Natural Gas Pipeline and Storage Deliverability

Naruc Winter Conference

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This presentation was given before the National Association of Regulatory Utility Commissioners (NARUC*) Winter Meeting held in Washington, February 21-24, 1999. It provides an a broad overview of the current capabilities of the U.S. natural gas pipeline transmission network and the underground natural gas storage facilities associated with that network. Over the last 7-8 years the natural gas pipeline transmission network in the U.S. has changed and grown significantly. Several factors have brought about this change: 1) Market demand rebounded from its slump of the 1980's; 2) Open-access under FERC Order 636 has created a more flexible and competitive gas transportation market; 3) Supply sources have shifted; 4) New pipelines have been built to tap into these supplies and others have been expanded extensively; and 5) End-use markets such as the electric Generation market have expanded their use of natural gas throughout the country, necessitating the building of new laterals and major expansions on regional pipelines. Underground Natural Gas Storage capabilities changed and expanded in response to pipeline transportation market changes and greater demand for peaking services.

 * The NARUC Natural Gas Committee provides an ongoing forum for States to promote the uniformity of regulation of public utilities and to further cooperative efforts among States concerning the safe operation and supervision of public utilities and carriers. The Committee also promotes cooperative efforts between of the State utility commissions and Federal counterparts.

Table of Contents


A Vast Network of Pipelines Provides a National Natural Gas Transportation Service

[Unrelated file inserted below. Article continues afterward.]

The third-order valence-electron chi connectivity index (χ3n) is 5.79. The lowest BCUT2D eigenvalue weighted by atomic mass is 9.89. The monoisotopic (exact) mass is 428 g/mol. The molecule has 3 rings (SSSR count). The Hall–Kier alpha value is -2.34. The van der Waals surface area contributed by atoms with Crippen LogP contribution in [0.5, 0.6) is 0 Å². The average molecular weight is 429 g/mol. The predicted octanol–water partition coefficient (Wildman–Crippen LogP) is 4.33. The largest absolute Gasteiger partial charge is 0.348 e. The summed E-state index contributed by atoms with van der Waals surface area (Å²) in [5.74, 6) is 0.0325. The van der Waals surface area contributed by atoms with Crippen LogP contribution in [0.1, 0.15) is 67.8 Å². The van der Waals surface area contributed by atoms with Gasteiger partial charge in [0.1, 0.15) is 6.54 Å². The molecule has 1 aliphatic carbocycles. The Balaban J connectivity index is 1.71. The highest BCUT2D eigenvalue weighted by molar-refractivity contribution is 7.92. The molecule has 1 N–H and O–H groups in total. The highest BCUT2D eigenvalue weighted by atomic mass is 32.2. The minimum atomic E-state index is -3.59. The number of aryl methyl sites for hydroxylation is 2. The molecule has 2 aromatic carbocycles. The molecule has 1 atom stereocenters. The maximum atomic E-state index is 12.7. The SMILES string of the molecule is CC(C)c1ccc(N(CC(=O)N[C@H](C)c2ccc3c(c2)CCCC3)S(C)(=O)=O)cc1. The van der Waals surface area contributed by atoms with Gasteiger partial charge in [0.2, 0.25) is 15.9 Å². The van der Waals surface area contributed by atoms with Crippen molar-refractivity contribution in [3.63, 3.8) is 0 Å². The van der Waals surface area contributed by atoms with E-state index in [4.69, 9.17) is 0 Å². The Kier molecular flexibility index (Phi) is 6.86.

Natural Gas Market Centers Have Become Major Trading and Transshipment Points

At the end of 1998 there were 410 underground natural gas storage sites in the U.S.

During peak months of the 1997-98 winter, net interstate capacity to 20 States was almost fully utilized

Between 1990 & 1998, 18 new natural gas pipeline systems were built in the U.S.

Over 80 Pipeline Development Projects Completed in 1997-1998 Added 14.2 Bcf/d to National Deliverability

Except for 1994-96, the amount of added capacity each year has been above 4 Bcf/d

Proposed natural gas pipeline expansions 1999-2000 (84 Project, 23.2 Bcf/d)

Interregional Capacity increases will primarily come from Canadian Sources Supplying the Midwest and Northeast

Over the next several years new and expansion pipelines will add significantly to import capacity

Alliance & Northern Border to Chicago, Tri-State & Vestor to Ontario, Millennium West to Niagara and Columbia Millennium to New York/New England

Expenditures for pipeline development/expansions could reach $6 billion in 2000

Types of Underground Natural Gas Storage

Working Gas Capacity is ...

The largest number of underground storage sites are located in the Midwest (128) and Northeast

Through 2003, 43 projects (12 new sites and 31 expansions) are proposed

The majority of proposed (1999-2003) underground storage deliverability is slated for the Northeast

As daily storage deliverabilty inceased more than 17% between 1991 and 1998...

21 percent of added deliverability through 2003 could come from high-deliverability salt cavern storage sites


Author: James Tobin